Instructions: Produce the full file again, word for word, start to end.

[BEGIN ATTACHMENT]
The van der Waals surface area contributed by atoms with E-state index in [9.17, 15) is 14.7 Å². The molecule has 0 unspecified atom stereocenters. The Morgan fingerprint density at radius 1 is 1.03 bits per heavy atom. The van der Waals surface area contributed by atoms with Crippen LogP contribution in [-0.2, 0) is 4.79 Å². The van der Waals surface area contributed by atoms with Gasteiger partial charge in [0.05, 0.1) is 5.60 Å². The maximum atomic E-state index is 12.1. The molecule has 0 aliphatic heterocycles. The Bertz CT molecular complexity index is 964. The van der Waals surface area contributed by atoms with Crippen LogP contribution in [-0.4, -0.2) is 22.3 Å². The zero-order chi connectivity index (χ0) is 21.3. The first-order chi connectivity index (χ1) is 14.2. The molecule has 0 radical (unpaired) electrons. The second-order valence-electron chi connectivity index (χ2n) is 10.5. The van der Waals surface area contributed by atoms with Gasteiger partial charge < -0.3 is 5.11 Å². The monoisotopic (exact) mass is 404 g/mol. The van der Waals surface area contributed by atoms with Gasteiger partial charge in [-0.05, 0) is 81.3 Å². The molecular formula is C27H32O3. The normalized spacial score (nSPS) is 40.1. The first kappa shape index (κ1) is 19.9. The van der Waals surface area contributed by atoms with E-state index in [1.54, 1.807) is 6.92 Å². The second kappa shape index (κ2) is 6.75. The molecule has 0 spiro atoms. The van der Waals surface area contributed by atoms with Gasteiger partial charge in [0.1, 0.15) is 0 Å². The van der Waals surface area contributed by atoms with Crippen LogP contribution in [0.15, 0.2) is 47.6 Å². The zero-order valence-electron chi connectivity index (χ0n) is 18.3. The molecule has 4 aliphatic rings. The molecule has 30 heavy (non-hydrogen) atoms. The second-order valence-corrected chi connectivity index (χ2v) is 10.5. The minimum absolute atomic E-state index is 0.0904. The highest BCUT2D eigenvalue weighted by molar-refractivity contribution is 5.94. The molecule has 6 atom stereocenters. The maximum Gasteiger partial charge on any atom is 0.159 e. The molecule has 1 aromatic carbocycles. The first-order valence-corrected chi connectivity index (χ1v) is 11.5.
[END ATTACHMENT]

The van der Waals surface area contributed by atoms with E-state index in [9.17, 15) is 14.7 Å². The molecule has 0 unspecified atom stereocenters. The Morgan fingerprint density at radius 1 is 1.03 bits per heavy atom. The van der Waals surface area contributed by atoms with Crippen LogP contribution in [-0.2, 0) is 4.79 Å². The van der Waals surface area contributed by atoms with Gasteiger partial charge in [0.05, 0.1) is 5.60 Å². The maximum atomic E-state index is 12.1. The molecule has 0 aliphatic heterocycles. The Bertz CT molecular complexity index is 964. The van der Waals surface area contributed by atoms with Crippen LogP contribution in [-0.4, -0.2) is 22.3 Å². The zero-order chi connectivity index (χ0) is 21.3. The first-order chi connectivity index (χ1) is 14.2. The molecule has 0 radical (unpaired) electrons. The second-order valence-electron chi connectivity index (χ2n) is 10.5. The van der Waals surface area contributed by atoms with Gasteiger partial charge < -0.3 is 5.11 Å². The monoisotopic (exact) mass is 404 g/mol. The van der Waals surface area contributed by atoms with Gasteiger partial charge in [-0.05, 0) is 81.3 Å². The molecular formula is C27H32O3. The normalized spacial score (nSPS) is 40.1. The first kappa shape index (κ1) is 19.9. The van der Waals surface area contributed by atoms with E-state index in [1.54, 1.807) is 6.92 Å². The second kappa shape index (κ2) is 6.75. The molecule has 0 spiro atoms. The van der Waals surface area contributed by atoms with Gasteiger partial charge in [0.1, 0.15) is 0 Å². The van der Waals surface area contributed by atoms with Crippen LogP contribution in [0.15, 0.2) is 47.6 Å². The zero-order valence-electron chi connectivity index (χ0n) is 18.3. The molecule has 4 aliphatic rings. The molecule has 30 heavy (non-hydrogen) atoms. The second-order valence-corrected chi connectivity index (χ2v) is 10.5. The minimum absolute atomic E-state index is 0.0904. The highest BCUT2D eigenvalue weighted by molar-refractivity contribution is 5.94. The molecule has 6 atom stereocenters. The maximum Gasteiger partial charge on any atom is 0.159 e. The molecule has 1 aromatic carbocycles. The first-order valence-corrected chi connectivity index (χ1v) is 11.5.